Having realized this blunder the MPAA is pulling a shell game on us. The way it's being described by the MPAA a physical DVD and the media on it is belongs wholly to them with you the consumer paying a hefty price for the privilege of retaining it indefinately with very specific usage rules. Bottom line is . . . it will be cracked. Once the media is on the platter and in the right (or wrong) hands it will be cracked and the media genie released from the bottle. No longer matters what shell the pea is under. I wonder what happens when Sat and Cable companies start shipping Digital media around and people find a way into that.

Altering the hardware to play only "cryptographically" acceptible DVD's is just another economical waste of time. (see xbox, ps2 mods for copied games), that's as easily defeated (if not ultimately more costly for the consumer).

There's several high quality DVD players freely available for linux, BSD whatever, wether the MPAA likes it or not. For those complaining about not having a commercially available player on linux . . . who would want to have to pay for one anyway? I suspect the MPAA would have a real time of it trying to prove criminal intent if all you're doing is watching a movie you own using free software that is widely and publicly available. Morally I see nothing wrong with it as long as you're not doing the rip and share thing the MPAA would be smart to leave it alone. I'd say let that one lie.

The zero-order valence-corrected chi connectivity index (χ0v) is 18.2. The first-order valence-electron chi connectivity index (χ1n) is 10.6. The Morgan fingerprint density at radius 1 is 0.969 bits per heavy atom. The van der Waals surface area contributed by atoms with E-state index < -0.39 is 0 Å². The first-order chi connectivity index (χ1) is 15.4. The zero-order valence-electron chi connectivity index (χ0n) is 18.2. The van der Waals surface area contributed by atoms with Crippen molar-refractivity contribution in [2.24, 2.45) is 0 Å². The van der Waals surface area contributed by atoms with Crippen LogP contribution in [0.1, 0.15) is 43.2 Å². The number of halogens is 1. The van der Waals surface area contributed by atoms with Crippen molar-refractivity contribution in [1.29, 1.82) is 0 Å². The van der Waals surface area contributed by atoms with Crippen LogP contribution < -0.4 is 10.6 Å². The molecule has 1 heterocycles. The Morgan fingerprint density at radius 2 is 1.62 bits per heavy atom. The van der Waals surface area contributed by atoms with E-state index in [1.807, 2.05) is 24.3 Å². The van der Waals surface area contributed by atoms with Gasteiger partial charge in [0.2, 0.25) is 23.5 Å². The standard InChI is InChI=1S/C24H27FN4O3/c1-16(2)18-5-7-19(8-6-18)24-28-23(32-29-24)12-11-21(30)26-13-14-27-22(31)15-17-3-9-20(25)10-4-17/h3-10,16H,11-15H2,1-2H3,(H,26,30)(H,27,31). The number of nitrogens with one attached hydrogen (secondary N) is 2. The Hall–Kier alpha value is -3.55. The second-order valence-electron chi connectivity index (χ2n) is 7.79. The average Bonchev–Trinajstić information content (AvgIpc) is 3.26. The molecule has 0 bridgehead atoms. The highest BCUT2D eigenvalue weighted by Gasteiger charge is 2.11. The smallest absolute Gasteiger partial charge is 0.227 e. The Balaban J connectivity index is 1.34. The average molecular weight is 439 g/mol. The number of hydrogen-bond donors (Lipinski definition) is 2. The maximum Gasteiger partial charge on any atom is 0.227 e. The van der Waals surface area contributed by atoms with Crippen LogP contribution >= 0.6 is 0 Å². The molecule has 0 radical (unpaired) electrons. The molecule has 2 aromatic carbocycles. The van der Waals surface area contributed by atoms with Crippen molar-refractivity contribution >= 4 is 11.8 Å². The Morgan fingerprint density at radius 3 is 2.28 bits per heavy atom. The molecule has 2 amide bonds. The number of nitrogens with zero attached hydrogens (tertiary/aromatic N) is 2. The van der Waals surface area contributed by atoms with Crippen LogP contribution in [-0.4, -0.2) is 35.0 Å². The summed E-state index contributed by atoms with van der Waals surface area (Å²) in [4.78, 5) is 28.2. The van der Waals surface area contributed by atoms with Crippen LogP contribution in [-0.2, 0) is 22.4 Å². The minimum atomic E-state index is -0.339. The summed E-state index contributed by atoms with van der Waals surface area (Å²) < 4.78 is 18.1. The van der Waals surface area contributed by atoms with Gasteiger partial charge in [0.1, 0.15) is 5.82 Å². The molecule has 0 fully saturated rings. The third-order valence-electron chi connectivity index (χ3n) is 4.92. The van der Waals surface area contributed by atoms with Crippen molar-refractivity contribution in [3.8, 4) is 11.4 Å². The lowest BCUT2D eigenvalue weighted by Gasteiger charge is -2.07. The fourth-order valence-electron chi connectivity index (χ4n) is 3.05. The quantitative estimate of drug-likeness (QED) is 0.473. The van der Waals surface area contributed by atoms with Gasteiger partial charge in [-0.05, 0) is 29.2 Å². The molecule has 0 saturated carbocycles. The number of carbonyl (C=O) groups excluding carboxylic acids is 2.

I'd suspect that money is at the root of most of the hardware or software proposals. There's alot of it to be made (ask macrovision who implemented copy protection for VCR's and may do the same for digital media) Manufacturers pay a license fee as they are mandated to incorporate this stuff into their equipment. think about the way business and govt' work in this country especially high powered lobbyists and ask yourself who might get kickbacks for this kind of stuff. . . then ask yourself how effective it really is in the long run.

If the MPAA is smart they'll avoid the very bad PR mess the RIAA got into by going after the little guys and stick to the big fish. Tone down the rhetoric and find ways to work with the customers in a less hostile manner.

Digital media is here to stay, encryption at this level is an annoyance, little else and golly, some people do things they're not supposed to do, go figure. To push this already too long too boring post to a close. Don't kill your customers for being innovative. Stick to the old fashioned method of going after the bad guys.